Commerce

Automakers optimistic about growth despite election jitters

Thursday, June 23rd, 2022 04:35 | By
Second-hand cars
PHOTO/ Kenya Auto Bazar Association

Activities in the country’s automotive retail sector are expected to continue unabated in the coming months despite earlier fears that poll jitters could halt the momentum seen since the start of the year.

Automakers are now less worried about the upcoming August 9 General Elections, a period that is synonymous with low economic activities.

Their convictions are being supported by the increased demand for their vehicles which has been solid since January following an impressive 2021 which saw players in the sector register impressive back-to-back numbers in the face of the Coronavirus pandemic.

“I think previously the issue was a logistical one even before the Russian-Ukraine war broke, but that is not the case anymore, because those people who made orders then are getting their deliveries now and that will continue even after July,” said Arvinder Reel, managing director of CFAO Automotive Kenya, formerly Toyota Kenya.

Formal motor sector

He was reacting to the latest data by the Kenya Motor Industry Association (KMIA), a lobby for the formal motor sector whose figures show that industry’s total vehicle sales stood at 5,713 total units between January and May this year. That figure stood at 4,378 vehicles – meaning the sector sold 1,335 units last month alone.

That growth was particularly impressive in the commercial segment of the auto industry for most players, according to Reel whose firm leased 592 vehicles for instance, to the national government.

“Leasing business has also been steady and this was mainly the commercial class of the sector,” he said. The industry lobby has attributed the steady market to improved economic activities since the lifting of all movement restrictions by the government in July last year.

It said this is the key decision that largely backed the improved performances seen in the first five months of the year, which is coincidentally a typically slow period for auto purchases. The latest data further shows that overall sales in the months under review bettered last year’s performance owing to restrictions that were still in force at the time but is also despite the inflationary pressures heightened by weakening shilling against world major currencies.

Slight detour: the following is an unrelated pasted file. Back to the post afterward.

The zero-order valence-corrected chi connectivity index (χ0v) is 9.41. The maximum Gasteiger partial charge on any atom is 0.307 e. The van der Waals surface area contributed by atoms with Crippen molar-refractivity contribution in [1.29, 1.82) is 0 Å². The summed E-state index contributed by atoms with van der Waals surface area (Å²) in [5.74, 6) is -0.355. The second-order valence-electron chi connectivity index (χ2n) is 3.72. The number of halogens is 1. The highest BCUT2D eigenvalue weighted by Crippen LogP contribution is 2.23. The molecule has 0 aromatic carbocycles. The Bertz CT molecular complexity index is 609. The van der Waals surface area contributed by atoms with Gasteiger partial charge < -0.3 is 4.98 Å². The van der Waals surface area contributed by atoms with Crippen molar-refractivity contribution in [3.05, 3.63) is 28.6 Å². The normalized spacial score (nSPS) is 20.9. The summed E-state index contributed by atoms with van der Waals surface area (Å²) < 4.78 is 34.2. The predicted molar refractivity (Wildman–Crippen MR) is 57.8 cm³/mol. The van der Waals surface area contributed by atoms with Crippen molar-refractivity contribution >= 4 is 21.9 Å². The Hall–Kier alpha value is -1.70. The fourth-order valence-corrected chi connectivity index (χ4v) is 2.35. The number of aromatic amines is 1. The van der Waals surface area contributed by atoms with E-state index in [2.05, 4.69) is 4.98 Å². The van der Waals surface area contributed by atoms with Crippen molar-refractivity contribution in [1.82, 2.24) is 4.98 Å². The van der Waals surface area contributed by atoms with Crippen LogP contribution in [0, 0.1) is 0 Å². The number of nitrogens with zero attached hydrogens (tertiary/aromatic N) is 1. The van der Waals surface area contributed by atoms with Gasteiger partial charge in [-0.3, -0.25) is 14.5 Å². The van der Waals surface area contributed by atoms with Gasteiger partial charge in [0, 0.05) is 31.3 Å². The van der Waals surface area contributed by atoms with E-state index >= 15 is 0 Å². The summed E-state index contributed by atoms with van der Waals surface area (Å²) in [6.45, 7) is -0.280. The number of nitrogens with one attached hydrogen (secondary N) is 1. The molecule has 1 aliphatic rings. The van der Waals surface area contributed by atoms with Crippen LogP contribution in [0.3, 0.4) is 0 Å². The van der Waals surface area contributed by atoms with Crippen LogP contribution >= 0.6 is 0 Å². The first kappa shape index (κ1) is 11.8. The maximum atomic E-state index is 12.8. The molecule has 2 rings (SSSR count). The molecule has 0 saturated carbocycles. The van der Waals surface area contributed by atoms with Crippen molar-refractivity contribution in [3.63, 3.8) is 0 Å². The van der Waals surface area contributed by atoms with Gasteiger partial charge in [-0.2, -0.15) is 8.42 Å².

Even more impressive, some players in the sector who spoke previously with Business Hub had accurately predicted that May, June and perhaps July would record striking numbers. Dinesh Kotecha, Group CEO of Simba Corporation, manufacturer of Mahindra brands while admitting this year’s figures may not better last year’s performance, expects a good year for auto dealers.

“I do not expect a very busy year because of those challenges and we could go lower than what we did last year as an industry,” reiterated Kotecha who is also betting big on the implementation of the pending automotive policy.

Data from KMIA shows that domestic car dealers ended 2021 on an electric high, selling an impressive 14,250 new car sales in 12 months to December despite a tumultuous year occasioned by Covid-19.

Higher spending from buyers and ease of the economic disruption of Coronavirus restrictions as well as cheaper financing options by the banks were all mentioned as reasons for last year’s growth.

Many studies have shown that the economy is a major factor that affects how people vote, specifically in the presidential election which is slated for August 9.

High corporate profits

Strong economic growth typically translates to high job creation, stronger wage growth, better financial market performance and high corporate profits.

Industry trends also show that March and September are the peak months for sales of new cars, often through part-exchange deals. Car dealers will have lots of used cars to sell, which puts a buyer in a strong position when negotiating.

Dealers are also often keen to clear out used cars in July and early August in readiness for new models.

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